Posted: May 7, 2013
Margaret Groening was born a Wiggum, a name familiar to fans of The Simpsons. She died in her sleep on April 22. She was 94.
"Margaret Groening died peacefully in her sleep on April 22, 2013, in Portland."
That paid obituary, which ran Monday in The Oregonian, marked the life of the woman who served as the inspiration for one of the best-known characters on television and arguably pop culture: the beehive-coiffed Marge Simpson.
Groening was 94.
Her son, Matt Groening, created The Simpsons, a show for which he drew on characters from his own childhood.
"The names of many characters on the show — Flanders, Kearney, Lovejoy — correspond to street names in Portland, Ore. Indeed, Groening says his goal was to 'name every character after streets in Portland, but we were in a hurry so I dropped the idea.'
"Another clue: The Simpsons live on Evergreen Terrace – also the name of the street the Groenings lived on. And, of course, Homer, Marge, Lisa and Maggie are named after Groening's parents and sisters, respectively."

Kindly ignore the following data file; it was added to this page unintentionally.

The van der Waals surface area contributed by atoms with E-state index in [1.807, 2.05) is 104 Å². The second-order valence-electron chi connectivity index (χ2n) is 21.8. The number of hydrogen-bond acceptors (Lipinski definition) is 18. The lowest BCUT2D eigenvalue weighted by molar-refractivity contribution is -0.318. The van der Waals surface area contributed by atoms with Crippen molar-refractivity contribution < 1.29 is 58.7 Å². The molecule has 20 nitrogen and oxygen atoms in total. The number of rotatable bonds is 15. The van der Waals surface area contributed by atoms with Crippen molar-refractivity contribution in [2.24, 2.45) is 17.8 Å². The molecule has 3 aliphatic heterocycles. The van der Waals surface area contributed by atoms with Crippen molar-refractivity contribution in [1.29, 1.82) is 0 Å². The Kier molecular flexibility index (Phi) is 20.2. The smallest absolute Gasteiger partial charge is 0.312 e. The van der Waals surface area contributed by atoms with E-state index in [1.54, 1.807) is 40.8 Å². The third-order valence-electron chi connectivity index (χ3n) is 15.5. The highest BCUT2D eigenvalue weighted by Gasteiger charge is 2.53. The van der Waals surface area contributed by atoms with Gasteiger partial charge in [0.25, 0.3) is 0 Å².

Born a Wiggum — another name Simpsons fans will recognize — on March 23, 1919, Margaret Groening was high school valedictorian and "Miss Everett." Her obituary notes that she "married classmate Homer Groening, whom she chose because he made her laugh the most."
A separate story in The Oregonian noted that while Matt Groening used his mother as inspiration for Marge, she did not go by that name.
Fans of the show paid tribute to Margaret Groening in her obituary guest book.
"What a shame. She was a delightful woman. I hope one of the grandchildren got that beautiful blue hair. It would be a shame if her lovely features were not passed down to someone in the family," wrote Julie Burkhart from Victor, Mont.
Reader John McFarland of Olympia, Wash., wrote: "RIP Margaret... you may have been born a Wiggum, and married a Groening, but you died a Simpson."
Margaret Groening is survived by her brother, Arnold; her children, Mark, Matt, Lisa and Maggie; eight grandchildren; and two great-grandchildren.
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